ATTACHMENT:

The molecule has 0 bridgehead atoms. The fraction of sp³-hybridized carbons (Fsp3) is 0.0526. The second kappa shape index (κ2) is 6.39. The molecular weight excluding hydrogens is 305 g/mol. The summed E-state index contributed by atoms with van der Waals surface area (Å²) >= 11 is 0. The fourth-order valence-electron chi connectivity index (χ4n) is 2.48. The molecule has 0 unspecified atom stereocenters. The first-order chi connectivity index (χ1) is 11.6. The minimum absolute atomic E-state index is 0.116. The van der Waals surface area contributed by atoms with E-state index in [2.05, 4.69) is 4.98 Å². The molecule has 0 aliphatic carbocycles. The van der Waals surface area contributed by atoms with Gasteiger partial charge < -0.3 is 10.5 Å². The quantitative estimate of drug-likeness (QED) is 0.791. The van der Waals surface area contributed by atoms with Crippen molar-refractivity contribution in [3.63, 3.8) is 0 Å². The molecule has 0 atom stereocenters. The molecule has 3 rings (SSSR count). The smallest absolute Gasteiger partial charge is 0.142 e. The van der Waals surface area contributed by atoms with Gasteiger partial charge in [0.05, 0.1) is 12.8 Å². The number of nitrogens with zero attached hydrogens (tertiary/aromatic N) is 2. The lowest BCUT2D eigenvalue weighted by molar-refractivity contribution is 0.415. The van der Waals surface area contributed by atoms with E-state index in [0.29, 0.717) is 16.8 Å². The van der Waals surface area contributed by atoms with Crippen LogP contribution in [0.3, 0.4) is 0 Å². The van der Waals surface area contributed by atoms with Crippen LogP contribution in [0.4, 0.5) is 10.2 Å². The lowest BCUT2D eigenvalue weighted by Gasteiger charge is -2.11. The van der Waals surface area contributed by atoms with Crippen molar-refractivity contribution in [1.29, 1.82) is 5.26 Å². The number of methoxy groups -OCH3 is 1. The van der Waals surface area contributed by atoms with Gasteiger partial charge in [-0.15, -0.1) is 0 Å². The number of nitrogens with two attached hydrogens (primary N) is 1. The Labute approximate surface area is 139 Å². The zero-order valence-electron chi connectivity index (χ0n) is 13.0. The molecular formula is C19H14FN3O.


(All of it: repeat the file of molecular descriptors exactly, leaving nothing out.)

The molecule has 0 bridgehead atoms. The fraction of sp³-hybridized carbons (Fsp3) is 0.0526. The second kappa shape index (κ2) is 6.39. The molecular weight excluding hydrogens is 305 g/mol. The summed E-state index contributed by atoms with van der Waals surface area (Å²) >= 11 is 0. The fourth-order valence-electron chi connectivity index (χ4n) is 2.48. The molecule has 0 unspecified atom stereocenters. The first-order chi connectivity index (χ1) is 11.6. The minimum absolute atomic E-state index is 0.116. The van der Waals surface area contributed by atoms with E-state index in [2.05, 4.69) is 4.98 Å². The molecule has 0 aliphatic carbocycles. The van der Waals surface area contributed by atoms with Gasteiger partial charge < -0.3 is 10.5 Å². The quantitative estimate of drug-likeness (QED) is 0.791. The van der Waals surface area contributed by atoms with Crippen molar-refractivity contribution in [3.63, 3.8) is 0 Å². The molecule has 0 atom stereocenters. The molecule has 3 rings (SSSR count). The smallest absolute Gasteiger partial charge is 0.142 e. The van der Waals surface area contributed by atoms with Gasteiger partial charge in [0.05, 0.1) is 12.8 Å². The number of nitrogens with zero attached hydrogens (tertiary/aromatic N) is 2. The lowest BCUT2D eigenvalue weighted by molar-refractivity contribution is 0.415. The van der Waals surface area contributed by atoms with E-state index in [0.29, 0.717) is 16.8 Å². The van der Waals surface area contributed by atoms with Crippen LogP contribution in [0.3, 0.4) is 0 Å². The van der Waals surface area contributed by atoms with Crippen LogP contribution in [0.4, 0.5) is 10.2 Å². The lowest BCUT2D eigenvalue weighted by Gasteiger charge is -2.11. The van der Waals surface area contributed by atoms with Crippen molar-refractivity contribution in [1.29, 1.82) is 5.26 Å². The number of methoxy groups -OCH3 is 1. The van der Waals surface area contributed by atoms with Gasteiger partial charge in [-0.15, -0.1) is 0 Å². The number of nitrogens with two attached hydrogens (primary N) is 1. The Labute approximate surface area is 139 Å². The zero-order valence-electron chi connectivity index (χ0n) is 13.0. The molecular formula is C19H14FN3O.